This article comes from Angi.
Tips For Stripping and Replacing Wax On Floors
If your floor has chipped or yellowed wax, you can clean it and put on a new wax finish, if you’re not afraid of a little elbow grease.
Wax soaks into wood, so if you want to change from wax to something like a polyurethane finish, you’ll need to fully strip the wax (you may want to hire a hardwood flooring professional) and then apply a finish that will create the look you want.
The right wax for your flooring
Liquid wax: While easier to put on than paste wax, the finish won’t last as long. Good for unvarnished hardwoods, linoleum or some vinyl (not for vinyl with a factory-applied no-wax finish). No-buff waxes are simply mopped onto the floor.
Solid paste wax: This old-fashioned wax comes in a can and is good for unvarnished hardwoods and true linoleum.
Clear the floor
First, you’ll want to remove everything from the room, sweep and then mop to ensure the floor’s clean. Be sure to ventilate your work space well and wear appropriate safety gear (gloves, long sleeves and pants, eye goggles and possibly an organic vapor blocker respirator for big or poorly ventilated areas).
Chemical floor stripper
You can get a chemical liquid stripping agent at your local hardware store, but check that it’s for the kind of floor you’re stripping. You can also rent a stripping machine at a hardware or rental store. This may be a good choice for a very large room, one with lots of wax build-up or if you don’t want to do some of the manual scrubbing.
You may want to try a more natural way to strip your floors. Here are some options.
Linoleum flooring and vinyl flooring: Try either an ammonia or vinegar solution.
Ammonia: 1 gallon of warm water, 1 cup of laundry detergent and ½ to 1 cup of ammonia in a bucket.
Vinegar: 1 gallon warm water and 1 cup each of white vinegar and cream of tartar in a bucket.
Directions: Mop the solution onto the floor and let stand for a few minutes to soften the wax. Scrub with a scrub brush or ultrafine steel wool pad, using a circular motion. Wet the brush or pad as needed for stubborn wax. Finish by mopping off the solution with clean water.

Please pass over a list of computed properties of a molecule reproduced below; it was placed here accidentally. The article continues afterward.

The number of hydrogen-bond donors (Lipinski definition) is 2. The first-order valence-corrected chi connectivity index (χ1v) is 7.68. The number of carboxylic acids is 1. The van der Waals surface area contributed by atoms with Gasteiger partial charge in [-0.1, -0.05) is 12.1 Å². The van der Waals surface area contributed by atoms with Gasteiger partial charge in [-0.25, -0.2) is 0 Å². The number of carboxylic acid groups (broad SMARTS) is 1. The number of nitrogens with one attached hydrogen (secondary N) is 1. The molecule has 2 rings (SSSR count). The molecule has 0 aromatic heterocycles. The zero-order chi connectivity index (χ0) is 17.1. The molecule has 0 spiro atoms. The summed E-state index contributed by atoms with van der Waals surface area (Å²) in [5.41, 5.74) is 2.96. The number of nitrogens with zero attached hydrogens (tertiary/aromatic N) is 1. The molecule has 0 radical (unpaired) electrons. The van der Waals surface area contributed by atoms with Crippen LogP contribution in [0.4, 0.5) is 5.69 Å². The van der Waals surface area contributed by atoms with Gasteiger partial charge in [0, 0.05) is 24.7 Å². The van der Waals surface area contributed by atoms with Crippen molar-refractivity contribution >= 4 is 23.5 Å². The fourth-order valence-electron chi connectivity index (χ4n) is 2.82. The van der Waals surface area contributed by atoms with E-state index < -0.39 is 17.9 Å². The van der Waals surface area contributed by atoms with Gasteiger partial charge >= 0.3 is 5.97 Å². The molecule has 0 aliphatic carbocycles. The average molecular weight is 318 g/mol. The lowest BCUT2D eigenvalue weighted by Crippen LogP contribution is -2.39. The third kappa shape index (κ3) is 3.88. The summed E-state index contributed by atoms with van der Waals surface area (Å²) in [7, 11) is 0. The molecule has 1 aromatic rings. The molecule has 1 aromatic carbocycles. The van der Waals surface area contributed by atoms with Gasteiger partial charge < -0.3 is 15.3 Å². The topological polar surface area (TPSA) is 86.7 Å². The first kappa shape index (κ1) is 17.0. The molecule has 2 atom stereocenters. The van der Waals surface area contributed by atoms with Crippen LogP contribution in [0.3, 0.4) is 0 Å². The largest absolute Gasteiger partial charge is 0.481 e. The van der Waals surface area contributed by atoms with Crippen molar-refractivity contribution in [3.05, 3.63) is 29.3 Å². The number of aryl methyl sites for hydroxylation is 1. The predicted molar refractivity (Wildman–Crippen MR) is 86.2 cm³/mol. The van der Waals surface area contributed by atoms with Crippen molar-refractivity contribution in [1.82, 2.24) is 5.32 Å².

Wood flooring: Apply mineral spirits and use a clean cloth or rag to get the wax, working in a 2-square-foot section at a time. Wipe dry and repeat. If your rag shows wax or dirt, repeat until it’s clean.
Tough stain removal
Carefully use a putty knife or toothbrush to get into nooks and crannies and wipe off the excess wax with a sponge or cloth. Plan your work so you’ll end up at the room’s door and not trapped in a corner when you’re done.
Supplies for floor waxing
Use either a new sponge mop or new flat mop that applies wax so you don’t add debris back to the floor.
For a sponge mop, line a bucket with a garbage bag (to save it for future use) and pour the wax in. For a flat mop wax applier, pour the wax into the mesh backing on the upper side.
You’ll want your mop to be damp but not dripping. Press it gently against the bucket to remove excess wax.
Dry and prep for new wax
Let the floor dry completely before you start to apply a new coat of wax. When the floor’s ready, sweep and mop the floor one last time to remove any debris.
How to apply floor wax
Again, plan your escape route so you can leave the room when you’re done. Work in small sections, applying a thin, even coat of wax. Once you’re done with a section, mop over it in one direction for an even appearance.
Repeat the above for every section, making sure to keep the final mopping direction the same.
Let the floor dry completely. This usually takes about 30 minutes, but high humidity can cause delays. Check your product label for estimates.
Apply more layers the same way. Your product label should recommend how many coats to apply. When you’re done, let the floor dry for at least 8 hours.
Clean all your tools immediately, and enjoy your refreshed floor.
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